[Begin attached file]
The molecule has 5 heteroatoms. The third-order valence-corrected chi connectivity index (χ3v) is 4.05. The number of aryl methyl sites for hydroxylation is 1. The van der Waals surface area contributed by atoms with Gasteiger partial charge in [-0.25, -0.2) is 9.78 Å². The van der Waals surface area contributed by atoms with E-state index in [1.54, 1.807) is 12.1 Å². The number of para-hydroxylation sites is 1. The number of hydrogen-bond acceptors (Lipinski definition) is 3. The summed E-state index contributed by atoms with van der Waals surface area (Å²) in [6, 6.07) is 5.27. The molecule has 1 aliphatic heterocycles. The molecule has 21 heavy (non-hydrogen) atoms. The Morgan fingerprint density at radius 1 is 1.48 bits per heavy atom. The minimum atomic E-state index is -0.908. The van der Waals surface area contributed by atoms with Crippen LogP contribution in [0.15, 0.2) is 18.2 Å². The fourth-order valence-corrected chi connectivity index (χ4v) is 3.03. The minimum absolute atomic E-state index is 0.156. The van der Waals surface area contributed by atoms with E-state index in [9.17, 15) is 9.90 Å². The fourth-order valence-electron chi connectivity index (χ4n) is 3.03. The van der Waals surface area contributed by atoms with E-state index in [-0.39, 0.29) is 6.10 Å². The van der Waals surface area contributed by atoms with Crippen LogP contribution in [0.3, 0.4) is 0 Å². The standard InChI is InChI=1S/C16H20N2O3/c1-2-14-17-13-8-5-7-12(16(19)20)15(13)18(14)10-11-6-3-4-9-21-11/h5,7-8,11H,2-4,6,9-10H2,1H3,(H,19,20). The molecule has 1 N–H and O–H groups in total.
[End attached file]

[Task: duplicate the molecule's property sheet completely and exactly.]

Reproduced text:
The molecule has 5 heteroatoms. The third-order valence-corrected chi connectivity index (χ3v) is 4.05. The number of aryl methyl sites for hydroxylation is 1. The van der Waals surface area contributed by atoms with Gasteiger partial charge in [-0.25, -0.2) is 9.78 Å². The van der Waals surface area contributed by atoms with E-state index in [1.54, 1.807) is 12.1 Å². The number of para-hydroxylation sites is 1. The number of hydrogen-bond acceptors (Lipinski definition) is 3. The summed E-state index contributed by atoms with van der Waals surface area (Å²) in [6, 6.07) is 5.27. The molecule has 1 aliphatic heterocycles. The molecule has 21 heavy (non-hydrogen) atoms. The Morgan fingerprint density at radius 1 is 1.48 bits per heavy atom. The minimum atomic E-state index is -0.908. The van der Waals surface area contributed by atoms with Crippen LogP contribution in [0.15, 0.2) is 18.2 Å². The fourth-order valence-corrected chi connectivity index (χ4v) is 3.03. The minimum absolute atomic E-state index is 0.156. The van der Waals surface area contributed by atoms with E-state index in [9.17, 15) is 9.90 Å². The fourth-order valence-electron chi connectivity index (χ4n) is 3.03. The van der Waals surface area contributed by atoms with E-state index in [-0.39, 0.29) is 6.10 Å². The van der Waals surface area contributed by atoms with Crippen LogP contribution in [0.3, 0.4) is 0 Å². The standard InChI is InChI=1S/C16H20N2O3/c1-2-14-17-13-8-5-7-12(16(19)20)15(13)18(14)10-11-6-3-4-9-21-11/h5,7-8,11H,2-4,6,9-10H2,1H3,(H,19,20). The molecule has 1 N–H and O–H groups in total.